A really, really, big hand...
- Gosh darn it. I knew that Sun was generating too many complaints to the Lord of Heavens.
- "I had just been thinking I ought to pay Heaven a visit some time..." What a sentence.
- I guess it's a testament to Sun's power (and arrogance?) that he thinks he can just casually visit Heaven?
- He's definitely still excitable.
- The Lord of the Heavens seems to be a rather patient person.
- This is another instance in which Sun has yet to learn the rules of a polite society. He may soon regret that.
- So why exactly does Sun take so well to every task that he attempts? He learns them really quickly and (for the most part) seems to excel at and enjoy even the more mundane things.
- Sun is very prideful and he knows what he wants.
- When he saught immortality, he rejected the lessons of the master until he could learn the secrets of immortality.
- Now he is face to face with literal gods and can't help but to demand a better position or more affluent title or role.
- The passage mentions that Sun took to his role as stablemaster with great zeal but does not specifically mention whether or not he actually enjoyed the task.
- Pride goeth before destruction...
- The description of what Nostcha turns into in his rage before attacking Sun and what Sun turns into in response reminds me a lot of the descriptions of some of the gods from Hinduism.
- Multiple heads and arms being the chief similarity.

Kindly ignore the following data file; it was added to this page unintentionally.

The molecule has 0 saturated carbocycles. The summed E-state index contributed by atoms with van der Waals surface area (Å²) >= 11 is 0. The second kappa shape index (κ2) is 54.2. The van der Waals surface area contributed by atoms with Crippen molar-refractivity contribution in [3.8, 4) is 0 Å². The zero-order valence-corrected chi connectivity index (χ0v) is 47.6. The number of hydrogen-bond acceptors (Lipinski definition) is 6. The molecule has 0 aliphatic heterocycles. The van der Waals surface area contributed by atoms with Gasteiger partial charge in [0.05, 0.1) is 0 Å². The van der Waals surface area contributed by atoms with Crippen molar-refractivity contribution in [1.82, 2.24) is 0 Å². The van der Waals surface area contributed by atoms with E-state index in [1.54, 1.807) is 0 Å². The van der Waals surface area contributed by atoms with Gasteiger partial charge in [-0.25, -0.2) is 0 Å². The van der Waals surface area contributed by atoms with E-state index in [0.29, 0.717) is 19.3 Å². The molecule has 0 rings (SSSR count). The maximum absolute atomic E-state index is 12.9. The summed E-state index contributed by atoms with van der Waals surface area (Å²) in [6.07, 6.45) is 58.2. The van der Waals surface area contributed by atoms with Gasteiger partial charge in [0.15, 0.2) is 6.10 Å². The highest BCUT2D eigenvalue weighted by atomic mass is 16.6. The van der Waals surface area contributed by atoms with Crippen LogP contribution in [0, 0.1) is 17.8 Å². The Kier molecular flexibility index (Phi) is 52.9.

- So Sun has turned from the stone monkey to the monkey king to the devil-ape.
- Again, the Lord of Heavens seems to be a more patient (or reasonable) person than I would have initially assumed.
- So is the moral here that it's best to just give loud people an empty title or something meaningless just to shut them up?
- So a monkey born from a stone has become, for all intents and purposes, a god.
- Well, if there was ever any doubt that Sun was immortal before, he definitely is now. Many many many times over.
- So we've got
- The techniques taught by the master that supposedly let one achieve immortality.
- The peaches of immortality. (Presumably several thousand of them)
- The wine-nectar that apparently also grants immortality. (Many barrels worth)
- The pills of life. (Several gourds worth)
- Who doesn't like a good all fashioned shapeshifting battle?
- Why do they hate on buzzards?
- I feel like there's some backstory there.
- How the holy heck is Sun so powerful?
- Literally, nobody can stop him but the Buddha.
- "...thrust a hook through his collar-bone so that he could no longer transform himself."
- First of all: ouch.
- How does one "softly" lay a mountain on top of somebody?
- I sincerely hope that I never read the phrase "seductive spider spirits" again in my life.
- I find it interesting that the Journey to West states that Buddhism and Taoism (or Daoism?) "...teach the same things. They differ only in their vestments."
- This makes me want to do a more direct comparison of their key tenets.
- I like that Sun disguises himself as a horse dealer. It feels like a callback to when he was stablemaster for the gods.
- I can just imagine: "Nice going Sun! If we go out there, they'll see our shaved heads and kill us! How are we going to get out of this?" "Hmm well if everyone has a shaved head, nobody has a shaved head. Right?" "What? That doesn't make sense at ...." "Nevermind. I got this."
|Sun Wukong by Wang Xiao|
Unit: The Monkey King
Story: The Ape Sun Wu Kung
From: The Chinese Fairy Book
By: R. Wilhelm
Translator: Frederick H. Martens